In high school basketball, the locker room was an uncomfortable place as people shared stories of sexual conquests and joked about “faggots.” I would stare into my locker, hoping that no one would notice how uncomfortable I was when they said these things, that they wouldn’t be able to pick out the fact that I wasn’t dating girls our age, and that I maybe I had a crush on the boy that sat in front of me in my English class. At prom, I would take two girls. Maybe that would shake their suspicions? I couldn’t tell girls that liked me why I was uninterested, because then they would know – then my biological father (who I was living with) – would know. Then my family would know.
Why were these kids so cruel? It was because they didn’t understand what their words and actions meant, it was because they grew up in a culture that taught that if you were different, something was wrong with you. It was because our parents grew up in that same atmosphere.
I say none of this to point out that certain individuals or even cultures are hateful – I believe that deep down all people are capable of good. Individuals change, in college being out wasn’t a problem. As a resident assistant with student athletes, international students and people from all over conservative states like Idaho and Utah living on my floors, I rarely felt the sting of bigotry or hatred. Instead I found support and love. As a for the school paper I was able to express why Michael Sam and Jason Collins meant so much to me, to show why expressing support within athletic teams is important and to hear student athletes having positive conversations about how to support an LGBT teammate. All of this in small town Idaho. To this day, people that I never expected to be my friends once I told them are still in contact with me, and still supportive. People change when they find out that someone close to them is LGBT, they realize the impact of their words and actions. That is something that I hope my experiences illustrate.
Since speaking at this rally, many of our words have made it in the news. Responses have obviously been varied. Most inside and out of the church are supportive, and I believe that this event will lead to greater outreach and understanding among regular members of the church. That does not change the fact that the message this policy sends is ultimately a negative one that will increase targeting among youth as some learn that others among them are guilty of one of the greatest sins. This affects people outside of the church and so – yes – our criticism is fair and valid. It also affects many in the LGBT community who are still – for the time being – members of the church. Officially, I am still a member of the church although I am working on my resignation paperwork. I have not been active since high school , nor do I believe in their doctrine. But I have seen the social power that this institution holds, especially in Utah where the most social power in the state lies with a prophet of god. I have heard those in the church speak of their pain.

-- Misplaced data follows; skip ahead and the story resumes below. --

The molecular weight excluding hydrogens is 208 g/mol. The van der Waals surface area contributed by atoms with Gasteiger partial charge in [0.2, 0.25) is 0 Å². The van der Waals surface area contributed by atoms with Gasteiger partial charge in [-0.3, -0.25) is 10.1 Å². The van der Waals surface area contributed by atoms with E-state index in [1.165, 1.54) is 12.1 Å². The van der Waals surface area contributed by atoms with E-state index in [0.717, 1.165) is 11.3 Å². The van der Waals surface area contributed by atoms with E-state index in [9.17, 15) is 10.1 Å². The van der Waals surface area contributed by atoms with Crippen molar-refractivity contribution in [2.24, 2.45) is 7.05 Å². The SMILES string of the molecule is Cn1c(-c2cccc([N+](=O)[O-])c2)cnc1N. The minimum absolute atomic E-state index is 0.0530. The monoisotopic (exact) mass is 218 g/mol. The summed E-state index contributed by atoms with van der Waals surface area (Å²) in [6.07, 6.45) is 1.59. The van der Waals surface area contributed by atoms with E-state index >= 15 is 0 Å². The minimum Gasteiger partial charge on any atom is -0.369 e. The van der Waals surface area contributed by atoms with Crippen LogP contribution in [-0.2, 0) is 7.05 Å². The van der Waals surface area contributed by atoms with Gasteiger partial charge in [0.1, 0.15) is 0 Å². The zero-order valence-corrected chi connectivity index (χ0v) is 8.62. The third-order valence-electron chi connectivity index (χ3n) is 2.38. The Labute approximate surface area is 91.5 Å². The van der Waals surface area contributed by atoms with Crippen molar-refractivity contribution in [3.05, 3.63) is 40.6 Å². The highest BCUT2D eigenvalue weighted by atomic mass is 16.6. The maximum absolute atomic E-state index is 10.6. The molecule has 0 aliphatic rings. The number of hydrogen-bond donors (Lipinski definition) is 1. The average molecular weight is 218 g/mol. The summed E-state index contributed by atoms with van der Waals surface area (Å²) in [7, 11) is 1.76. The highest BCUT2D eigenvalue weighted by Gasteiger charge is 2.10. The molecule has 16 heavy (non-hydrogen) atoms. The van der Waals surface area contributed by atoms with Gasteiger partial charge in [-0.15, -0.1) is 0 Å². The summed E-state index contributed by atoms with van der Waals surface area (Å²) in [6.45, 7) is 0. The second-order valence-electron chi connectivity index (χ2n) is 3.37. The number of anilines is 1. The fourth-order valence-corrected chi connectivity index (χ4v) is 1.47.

I want that prophet to hear me now, and to understand the hurt and suffering the culture his church created causes among LGBT youth. Please, establish policies in love, treat others like normal people. Encourage members to interact with those outside the faith, and ask yourselves what you are doing to help LGBT youth. Don’t support reversion therapies like the ones offered by BYU-Idaho just this past month.
It is time to move on, to pronounce victory for those that have been oppressed, so celebrate their voices, their experiences. I hope that you remain open to all voices, that you hear the unique experience of trans people and LGBT people (especially people of color, because many of them face even greater hurdles due simply to the color of their skin) — and that after hearing them you can show greater love and appreciation for the beauty and diversity we have in our world. Most of all, continue fighting when you see oppression, continue this fight, continue all fights which result in the expansion of rights and tolerance.